And so in the year 1054, Christianity split again, into Roman Catholic Christianity in the West, and Eastern Orthodox Christianity in the East. From this point on, Christianity in the West and Christianity in the East went in two completely different directions.

Eastern Orthodox Christians are represented in modern times by Greek Orthodox, Russian Orthodox, and a number of other Orthodox groups, all under a loose umbrella group referred to as the Eastern Orthodox Church or Orthodox Catholic church.

So far we’ve seen two main splits in Christianity, and so now there were three main groups in Christianity—Oriental Orthodox, Eastern Orthodox, and Roman Catholic.

The third split would happen in Roman Catholic Christianity. As we’ve seen, Roman Catholic Christianity embraced feudalism. In fact at one time, the pope was the largest feudal lord in all of Europe, controlling more land, vassals, and serfs than any king.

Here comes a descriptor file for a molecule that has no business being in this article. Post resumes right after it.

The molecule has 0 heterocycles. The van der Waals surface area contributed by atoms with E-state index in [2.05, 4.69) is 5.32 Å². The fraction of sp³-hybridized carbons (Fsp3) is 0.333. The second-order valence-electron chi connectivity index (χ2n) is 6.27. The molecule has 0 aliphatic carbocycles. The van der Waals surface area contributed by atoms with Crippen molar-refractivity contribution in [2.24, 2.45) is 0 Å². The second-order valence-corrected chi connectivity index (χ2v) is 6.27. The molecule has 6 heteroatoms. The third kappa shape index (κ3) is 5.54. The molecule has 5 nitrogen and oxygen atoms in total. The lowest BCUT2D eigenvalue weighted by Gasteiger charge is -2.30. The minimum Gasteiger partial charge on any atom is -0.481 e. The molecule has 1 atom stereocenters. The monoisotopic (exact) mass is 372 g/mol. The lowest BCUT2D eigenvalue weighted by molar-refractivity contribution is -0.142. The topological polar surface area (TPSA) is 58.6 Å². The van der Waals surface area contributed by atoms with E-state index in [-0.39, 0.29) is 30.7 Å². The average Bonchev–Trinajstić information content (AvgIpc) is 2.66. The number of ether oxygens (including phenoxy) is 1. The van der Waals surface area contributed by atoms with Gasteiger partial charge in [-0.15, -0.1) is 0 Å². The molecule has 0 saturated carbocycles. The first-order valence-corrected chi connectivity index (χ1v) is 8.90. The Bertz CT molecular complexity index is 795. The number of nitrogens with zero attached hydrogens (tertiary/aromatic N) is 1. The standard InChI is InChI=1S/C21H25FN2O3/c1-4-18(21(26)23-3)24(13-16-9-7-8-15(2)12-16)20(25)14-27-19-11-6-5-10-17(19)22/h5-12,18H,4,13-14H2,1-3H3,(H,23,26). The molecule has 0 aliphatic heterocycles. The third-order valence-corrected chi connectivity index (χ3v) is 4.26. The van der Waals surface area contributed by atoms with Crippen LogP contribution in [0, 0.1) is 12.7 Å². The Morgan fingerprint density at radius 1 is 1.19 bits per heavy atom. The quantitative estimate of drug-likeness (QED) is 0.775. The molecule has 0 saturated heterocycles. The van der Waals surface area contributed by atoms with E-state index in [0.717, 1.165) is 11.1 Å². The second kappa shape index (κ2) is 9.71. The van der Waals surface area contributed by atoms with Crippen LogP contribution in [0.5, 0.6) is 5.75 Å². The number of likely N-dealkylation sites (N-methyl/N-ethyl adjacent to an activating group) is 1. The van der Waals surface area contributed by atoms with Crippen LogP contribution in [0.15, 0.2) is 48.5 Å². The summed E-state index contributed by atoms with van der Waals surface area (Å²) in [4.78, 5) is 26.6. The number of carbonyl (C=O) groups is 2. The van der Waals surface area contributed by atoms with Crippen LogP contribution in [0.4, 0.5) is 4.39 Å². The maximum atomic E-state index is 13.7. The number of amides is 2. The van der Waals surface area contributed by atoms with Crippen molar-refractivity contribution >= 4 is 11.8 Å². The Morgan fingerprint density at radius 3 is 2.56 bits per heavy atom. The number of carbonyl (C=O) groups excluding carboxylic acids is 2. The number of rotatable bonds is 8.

But of course, feudalism didn’t last forever. By the 1300’s, feudalism was on the way out. The rise of what’s called the merchant class killed feudalism. The merchant class was composed of people who had money not because they were born with it, but because they worked for it. The rise of the merchant class sparked a new period in Europe called the Renaissance. The Renaissance marked the beginning of the economic system known as capitalism. The Renaissance also brought out the basic ideas of democracy and ideas like the separation of church and state.